Dear Jenny, do you know of any url link, patient's personal blog that provides a very detailed step by step guides for ACDF patients both pre-op and after-op ie what should the patient do exactly to ensure a good and complete fusion ?

Thank you very much for your kind attention, advice and help. I am very grateful for your help.

Warmest Regards,

frustratedlor

 
Old 09-04-2009, 09:59 AM   #6
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Re: Advice on new treatments other than ACDF for cervical stenosis with myelopathy

I'm glad I could help. The width of the spinal cord is usually listed in the report or is measured on the actual film...the CD shows everything too small to get a good measurement. But your symptoms tell the story. The problems with your bladder and bowel tell you that it is very serious. You could end up this way for life if it is not attended to soon. My neighbor let a similar situation go as he had 2 surgeries and refused to go back for a third. He now wears diapers as he cannot hold his bowels at all and is permanently using a catheter for his bladder as it no longer will allow him to urinate. A future you may face if you don't have something done fairly soon. Here in the USA, bladder and bowel function disturbances are considered an emergency situation and surgery is done immediately.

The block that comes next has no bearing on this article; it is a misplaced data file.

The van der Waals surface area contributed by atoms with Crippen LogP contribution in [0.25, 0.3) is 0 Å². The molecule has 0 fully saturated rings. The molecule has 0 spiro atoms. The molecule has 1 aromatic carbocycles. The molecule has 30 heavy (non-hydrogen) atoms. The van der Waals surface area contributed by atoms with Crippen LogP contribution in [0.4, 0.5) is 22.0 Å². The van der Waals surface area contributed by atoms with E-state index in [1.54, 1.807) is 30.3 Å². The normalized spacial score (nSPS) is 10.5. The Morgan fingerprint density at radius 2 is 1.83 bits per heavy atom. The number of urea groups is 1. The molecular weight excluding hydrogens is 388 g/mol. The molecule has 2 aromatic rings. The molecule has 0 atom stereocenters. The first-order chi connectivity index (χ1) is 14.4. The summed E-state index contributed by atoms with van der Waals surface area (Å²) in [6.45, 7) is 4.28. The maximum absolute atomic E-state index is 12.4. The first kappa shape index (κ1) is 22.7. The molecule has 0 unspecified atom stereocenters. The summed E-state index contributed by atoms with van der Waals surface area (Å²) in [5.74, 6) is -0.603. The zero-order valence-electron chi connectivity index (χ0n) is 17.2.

The artificial disks are only used here in the USA in 1 vertebra in the neck. They are testing 2 and it is used elsewhere but my surgeon told me that they are finding that the disks start to deteriorate and leave metallic and plastic dust around the cord and they fear it will migrate into the brain. So 1 artificial disk low down in the neck is all that is permitted until the dust problem is solved.

There are systems that do allow more motion in the neck but it involves a surgery from the back of the neck to install(I have it)and the surgery is much more painful than the front surgery of ACDF. They use long rods to fuse the vertebrae and they have some give to them but I can tell you, it's not what you think. I am fused from C3 to T1, 6 vertebrae, so it is useful but it doesn't give that much flexibility. Once the bones fuse, that is that...the bone fusion takes away the ability to move, not the hardware. All it does is make it a little more comfortable so you don't have that feeling like you have a stiff rod in your back. The rods move better with the muscles but the bones are still stiff. That is the main difference. Your neck still is frozen solid.